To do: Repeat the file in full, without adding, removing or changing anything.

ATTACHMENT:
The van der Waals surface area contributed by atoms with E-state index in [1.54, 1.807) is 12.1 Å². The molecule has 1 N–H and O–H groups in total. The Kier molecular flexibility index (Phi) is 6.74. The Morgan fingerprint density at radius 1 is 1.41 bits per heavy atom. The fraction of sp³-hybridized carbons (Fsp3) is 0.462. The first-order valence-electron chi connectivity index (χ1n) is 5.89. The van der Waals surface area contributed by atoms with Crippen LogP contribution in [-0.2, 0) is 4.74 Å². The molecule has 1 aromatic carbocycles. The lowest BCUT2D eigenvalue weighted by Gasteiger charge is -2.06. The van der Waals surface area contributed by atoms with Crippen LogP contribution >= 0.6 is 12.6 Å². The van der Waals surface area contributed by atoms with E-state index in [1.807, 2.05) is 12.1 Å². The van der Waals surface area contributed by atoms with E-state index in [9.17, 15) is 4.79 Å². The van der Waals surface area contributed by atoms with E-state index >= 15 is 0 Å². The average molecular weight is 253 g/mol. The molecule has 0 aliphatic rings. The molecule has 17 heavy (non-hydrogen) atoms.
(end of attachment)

The van der Waals surface area contributed by atoms with E-state index in [1.54, 1.807) is 12.1 Å². The molecule has 1 N–H and O–H groups in total. The Kier molecular flexibility index (Phi) is 6.74. The Morgan fingerprint density at radius 1 is 1.41 bits per heavy atom. The fraction of sp³-hybridized carbons (Fsp3) is 0.462. The first-order valence-electron chi connectivity index (χ1n) is 5.89. The van der Waals surface area contributed by atoms with Crippen LogP contribution in [-0.2, 0) is 4.74 Å². The molecule has 1 aromatic carbocycles. The lowest BCUT2D eigenvalue weighted by Gasteiger charge is -2.06. The van der Waals surface area contributed by atoms with Crippen LogP contribution >= 0.6 is 12.6 Å². The van der Waals surface area contributed by atoms with E-state index in [1.807, 2.05) is 12.1 Å². The van der Waals surface area contributed by atoms with E-state index in [9.17, 15) is 4.79 Å². The van der Waals surface area contributed by atoms with E-state index >= 15 is 0 Å². The average molecular weight is 253 g/mol. The molecule has 0 aliphatic rings. The molecule has 17 heavy (non-hydrogen) atoms.